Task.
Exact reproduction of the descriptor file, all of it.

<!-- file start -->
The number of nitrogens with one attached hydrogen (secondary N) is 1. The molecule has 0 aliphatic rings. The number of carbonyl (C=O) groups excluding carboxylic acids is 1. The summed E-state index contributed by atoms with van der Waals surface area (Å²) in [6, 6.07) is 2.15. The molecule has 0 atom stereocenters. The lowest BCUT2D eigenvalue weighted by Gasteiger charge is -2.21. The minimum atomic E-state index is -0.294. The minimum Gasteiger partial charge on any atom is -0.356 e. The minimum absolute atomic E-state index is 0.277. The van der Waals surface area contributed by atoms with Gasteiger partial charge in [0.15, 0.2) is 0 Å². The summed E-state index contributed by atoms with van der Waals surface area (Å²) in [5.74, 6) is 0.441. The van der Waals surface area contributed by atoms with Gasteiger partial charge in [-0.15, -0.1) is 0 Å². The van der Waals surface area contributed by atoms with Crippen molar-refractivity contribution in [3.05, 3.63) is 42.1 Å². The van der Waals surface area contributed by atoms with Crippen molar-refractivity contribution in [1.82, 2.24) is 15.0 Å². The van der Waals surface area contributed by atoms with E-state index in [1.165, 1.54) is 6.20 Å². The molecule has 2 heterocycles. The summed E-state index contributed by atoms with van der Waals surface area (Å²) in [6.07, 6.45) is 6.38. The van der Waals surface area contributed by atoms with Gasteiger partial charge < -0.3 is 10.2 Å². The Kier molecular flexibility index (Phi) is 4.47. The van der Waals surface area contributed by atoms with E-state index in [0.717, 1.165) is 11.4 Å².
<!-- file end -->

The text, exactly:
The number of nitrogens with one attached hydrogen (secondary N) is 1. The molecule has 0 aliphatic rings. The number of carbonyl (C=O) groups excluding carboxylic acids is 1. The summed E-state index contributed by atoms with van der Waals surface area (Å²) in [6, 6.07) is 2.15. The molecule has 0 atom stereocenters. The lowest BCUT2D eigenvalue weighted by Gasteiger charge is -2.21. The minimum atomic E-state index is -0.294. The minimum Gasteiger partial charge on any atom is -0.356 e. The minimum absolute atomic E-state index is 0.277. The van der Waals surface area contributed by atoms with Gasteiger partial charge in [0.15, 0.2) is 0 Å². The summed E-state index contributed by atoms with van der Waals surface area (Å²) in [5.74, 6) is 0.441. The van der Waals surface area contributed by atoms with Gasteiger partial charge in [-0.15, -0.1) is 0 Å². The van der Waals surface area contributed by atoms with Crippen molar-refractivity contribution in [3.05, 3.63) is 42.1 Å². The van der Waals surface area contributed by atoms with Crippen molar-refractivity contribution in [1.82, 2.24) is 15.0 Å². The van der Waals surface area contributed by atoms with E-state index in [1.165, 1.54) is 6.20 Å². The molecule has 2 heterocycles. The summed E-state index contributed by atoms with van der Waals surface area (Å²) in [6.07, 6.45) is 6.38. The van der Waals surface area contributed by atoms with Gasteiger partial charge < -0.3 is 10.2 Å². The Kier molecular flexibility index (Phi) is 4.47. The van der Waals surface area contributed by atoms with E-state index in [0.717, 1.165) is 11.4 Å².